A report by the Centers for Disease Control and Prevention, published in the Journal of the American Medical Association, said obesity prevalence for this age group went from nearly 14 percent in 2003/2004 to more than 8 percent in 2011/2012 -- a decline of 43 percent.
The CDC used data from the National Health and Nutrition Examination Survey.
"We continue to see signs that, for some children in this country, the scales are tipping. This report comes on the heels of previous CDC data that found a significant decline in obesity prevalence among low-income children ages 2 to 4 participating in federal nutrition programs," Dr. Tom Frieden, director of the CDC, said in a statement.
"We've also seen signs from communities around the country with obesity prevention programs including Anchorage, Alaska; Philadelphia; New York; and Washington. This confirms that at least for kids, we can turn the tide and begin to reverse the obesity epidemic."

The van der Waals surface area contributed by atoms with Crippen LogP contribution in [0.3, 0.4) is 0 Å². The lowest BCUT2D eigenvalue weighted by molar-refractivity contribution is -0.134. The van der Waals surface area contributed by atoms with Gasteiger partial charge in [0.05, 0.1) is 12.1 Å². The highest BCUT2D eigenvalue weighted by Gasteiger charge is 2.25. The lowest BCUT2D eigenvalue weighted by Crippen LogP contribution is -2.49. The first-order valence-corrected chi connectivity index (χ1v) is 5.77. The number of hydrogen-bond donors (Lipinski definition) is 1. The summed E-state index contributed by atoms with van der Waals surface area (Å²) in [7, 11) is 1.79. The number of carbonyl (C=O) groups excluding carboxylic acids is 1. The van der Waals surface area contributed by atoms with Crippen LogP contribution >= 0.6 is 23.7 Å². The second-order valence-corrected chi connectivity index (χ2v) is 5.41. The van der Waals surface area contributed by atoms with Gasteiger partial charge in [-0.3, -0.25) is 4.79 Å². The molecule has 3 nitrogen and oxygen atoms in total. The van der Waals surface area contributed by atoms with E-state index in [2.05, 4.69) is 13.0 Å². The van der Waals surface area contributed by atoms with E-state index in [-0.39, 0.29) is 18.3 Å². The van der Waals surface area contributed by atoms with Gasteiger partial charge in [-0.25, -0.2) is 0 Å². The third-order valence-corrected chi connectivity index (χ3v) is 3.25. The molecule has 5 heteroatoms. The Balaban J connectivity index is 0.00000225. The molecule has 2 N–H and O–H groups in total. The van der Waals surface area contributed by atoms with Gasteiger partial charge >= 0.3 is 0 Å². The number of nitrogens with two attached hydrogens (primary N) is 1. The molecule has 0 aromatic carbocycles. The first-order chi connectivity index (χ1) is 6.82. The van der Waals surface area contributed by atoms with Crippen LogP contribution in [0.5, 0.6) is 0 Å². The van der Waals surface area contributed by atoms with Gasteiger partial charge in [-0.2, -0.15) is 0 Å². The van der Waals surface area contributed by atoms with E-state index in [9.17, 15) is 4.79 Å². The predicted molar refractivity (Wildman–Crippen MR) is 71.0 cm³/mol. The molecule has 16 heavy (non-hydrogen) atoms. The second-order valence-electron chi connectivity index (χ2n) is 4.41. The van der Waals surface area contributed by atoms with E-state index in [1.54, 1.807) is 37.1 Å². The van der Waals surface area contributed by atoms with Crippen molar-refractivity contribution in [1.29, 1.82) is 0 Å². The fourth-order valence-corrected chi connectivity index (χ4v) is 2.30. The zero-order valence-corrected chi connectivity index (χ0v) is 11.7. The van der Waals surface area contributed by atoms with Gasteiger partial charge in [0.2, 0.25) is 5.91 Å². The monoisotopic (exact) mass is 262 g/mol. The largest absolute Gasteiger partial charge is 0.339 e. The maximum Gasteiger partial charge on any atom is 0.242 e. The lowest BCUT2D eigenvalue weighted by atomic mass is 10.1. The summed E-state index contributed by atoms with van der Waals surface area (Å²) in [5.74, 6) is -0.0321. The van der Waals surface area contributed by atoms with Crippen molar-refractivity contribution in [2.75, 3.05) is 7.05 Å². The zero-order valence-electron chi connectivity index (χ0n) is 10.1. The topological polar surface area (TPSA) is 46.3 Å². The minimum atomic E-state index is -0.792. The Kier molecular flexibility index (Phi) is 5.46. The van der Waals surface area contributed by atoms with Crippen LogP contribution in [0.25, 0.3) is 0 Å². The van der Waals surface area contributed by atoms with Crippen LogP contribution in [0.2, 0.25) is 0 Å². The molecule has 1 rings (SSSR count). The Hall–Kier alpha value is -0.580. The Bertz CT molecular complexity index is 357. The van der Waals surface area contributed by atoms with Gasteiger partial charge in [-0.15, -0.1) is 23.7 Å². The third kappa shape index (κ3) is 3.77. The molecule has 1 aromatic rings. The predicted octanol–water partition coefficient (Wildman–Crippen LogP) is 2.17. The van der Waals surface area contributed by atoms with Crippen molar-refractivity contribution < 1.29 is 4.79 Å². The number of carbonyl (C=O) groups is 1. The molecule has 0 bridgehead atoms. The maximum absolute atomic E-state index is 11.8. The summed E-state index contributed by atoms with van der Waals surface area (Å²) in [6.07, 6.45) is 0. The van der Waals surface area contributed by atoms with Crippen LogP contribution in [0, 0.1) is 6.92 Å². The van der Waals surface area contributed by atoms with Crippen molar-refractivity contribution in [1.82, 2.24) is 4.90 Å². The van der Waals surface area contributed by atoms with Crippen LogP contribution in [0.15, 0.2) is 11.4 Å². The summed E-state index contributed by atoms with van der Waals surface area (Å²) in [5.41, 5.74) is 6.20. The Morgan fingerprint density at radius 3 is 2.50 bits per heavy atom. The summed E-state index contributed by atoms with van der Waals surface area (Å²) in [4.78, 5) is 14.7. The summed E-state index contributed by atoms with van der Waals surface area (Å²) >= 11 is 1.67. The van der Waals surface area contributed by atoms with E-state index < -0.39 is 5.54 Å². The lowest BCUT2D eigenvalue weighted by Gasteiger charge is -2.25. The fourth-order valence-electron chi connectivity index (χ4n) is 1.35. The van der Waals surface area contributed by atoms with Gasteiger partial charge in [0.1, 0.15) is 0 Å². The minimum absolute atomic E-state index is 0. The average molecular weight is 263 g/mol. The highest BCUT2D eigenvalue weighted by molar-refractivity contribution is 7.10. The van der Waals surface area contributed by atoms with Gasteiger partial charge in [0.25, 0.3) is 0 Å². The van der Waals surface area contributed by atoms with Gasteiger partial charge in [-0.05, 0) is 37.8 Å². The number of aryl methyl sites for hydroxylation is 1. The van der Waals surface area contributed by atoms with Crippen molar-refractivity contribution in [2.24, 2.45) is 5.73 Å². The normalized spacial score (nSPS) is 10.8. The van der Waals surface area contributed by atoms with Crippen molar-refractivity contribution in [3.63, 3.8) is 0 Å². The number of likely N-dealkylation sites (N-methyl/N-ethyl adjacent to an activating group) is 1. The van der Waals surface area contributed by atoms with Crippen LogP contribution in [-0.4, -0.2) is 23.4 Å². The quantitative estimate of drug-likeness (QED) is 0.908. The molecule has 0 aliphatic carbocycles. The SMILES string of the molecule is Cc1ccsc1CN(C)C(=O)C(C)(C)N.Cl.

The precise reasons for the decline in obesity among children ages 2 to 5 are not clear, but many child care centers have started to improve their nutrition and physical activity standards over the past few years, Frieden said.
In addition, the CDC data showed decreases in consumption of sugar-sweetened beverages among youth in recent years, the study said.